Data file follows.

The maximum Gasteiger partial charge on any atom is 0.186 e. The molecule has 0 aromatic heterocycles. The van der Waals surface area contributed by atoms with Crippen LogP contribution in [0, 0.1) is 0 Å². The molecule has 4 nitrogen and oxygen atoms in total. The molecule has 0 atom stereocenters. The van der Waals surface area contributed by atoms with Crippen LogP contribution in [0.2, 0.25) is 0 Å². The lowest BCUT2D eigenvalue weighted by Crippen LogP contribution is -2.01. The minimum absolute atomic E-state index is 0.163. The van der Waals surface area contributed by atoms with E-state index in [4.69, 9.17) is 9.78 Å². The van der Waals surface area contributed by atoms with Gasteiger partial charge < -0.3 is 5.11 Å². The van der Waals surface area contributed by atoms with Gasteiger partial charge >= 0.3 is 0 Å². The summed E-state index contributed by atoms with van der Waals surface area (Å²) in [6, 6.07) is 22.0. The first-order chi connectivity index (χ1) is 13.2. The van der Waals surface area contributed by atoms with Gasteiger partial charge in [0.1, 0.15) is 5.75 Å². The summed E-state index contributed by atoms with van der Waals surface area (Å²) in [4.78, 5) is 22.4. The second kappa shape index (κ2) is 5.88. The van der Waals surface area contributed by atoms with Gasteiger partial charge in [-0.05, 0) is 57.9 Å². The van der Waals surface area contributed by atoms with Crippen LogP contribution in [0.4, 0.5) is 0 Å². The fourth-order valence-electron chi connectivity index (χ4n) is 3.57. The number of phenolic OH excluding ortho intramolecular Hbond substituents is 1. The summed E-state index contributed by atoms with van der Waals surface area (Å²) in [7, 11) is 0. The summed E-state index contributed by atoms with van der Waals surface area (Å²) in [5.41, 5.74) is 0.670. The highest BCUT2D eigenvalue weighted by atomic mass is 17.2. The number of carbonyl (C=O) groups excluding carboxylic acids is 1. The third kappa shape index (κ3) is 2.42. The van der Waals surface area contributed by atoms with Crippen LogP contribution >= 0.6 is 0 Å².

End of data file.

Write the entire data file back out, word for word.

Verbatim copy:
The maximum Gasteiger partial charge on any atom is 0.186 e. The molecule has 0 aromatic heterocycles. The van der Waals surface area contributed by atoms with Crippen LogP contribution in [0, 0.1) is 0 Å². The molecule has 4 nitrogen and oxygen atoms in total. The molecule has 0 atom stereocenters. The van der Waals surface area contributed by atoms with Crippen LogP contribution in [0.2, 0.25) is 0 Å². The lowest BCUT2D eigenvalue weighted by Crippen LogP contribution is -2.01. The minimum absolute atomic E-state index is 0.163. The van der Waals surface area contributed by atoms with E-state index in [4.69, 9.17) is 9.78 Å². The van der Waals surface area contributed by atoms with Gasteiger partial charge < -0.3 is 5.11 Å². The van der Waals surface area contributed by atoms with Gasteiger partial charge >= 0.3 is 0 Å². The summed E-state index contributed by atoms with van der Waals surface area (Å²) in [6, 6.07) is 22.0. The first-order chi connectivity index (χ1) is 13.2. The van der Waals surface area contributed by atoms with Gasteiger partial charge in [0.1, 0.15) is 5.75 Å². The summed E-state index contributed by atoms with van der Waals surface area (Å²) in [4.78, 5) is 22.4. The second kappa shape index (κ2) is 5.88. The van der Waals surface area contributed by atoms with Gasteiger partial charge in [-0.05, 0) is 57.9 Å². The van der Waals surface area contributed by atoms with Crippen LogP contribution in [0.4, 0.5) is 0 Å². The fourth-order valence-electron chi connectivity index (χ4n) is 3.57. The number of phenolic OH excluding ortho intramolecular Hbond substituents is 1. The summed E-state index contributed by atoms with van der Waals surface area (Å²) in [7, 11) is 0. The summed E-state index contributed by atoms with van der Waals surface area (Å²) in [5.41, 5.74) is 0.670. The highest BCUT2D eigenvalue weighted by atomic mass is 17.2. The number of carbonyl (C=O) groups excluding carboxylic acids is 1. The third kappa shape index (κ3) is 2.42. The van der Waals surface area contributed by atoms with Crippen LogP contribution >= 0.6 is 0 Å².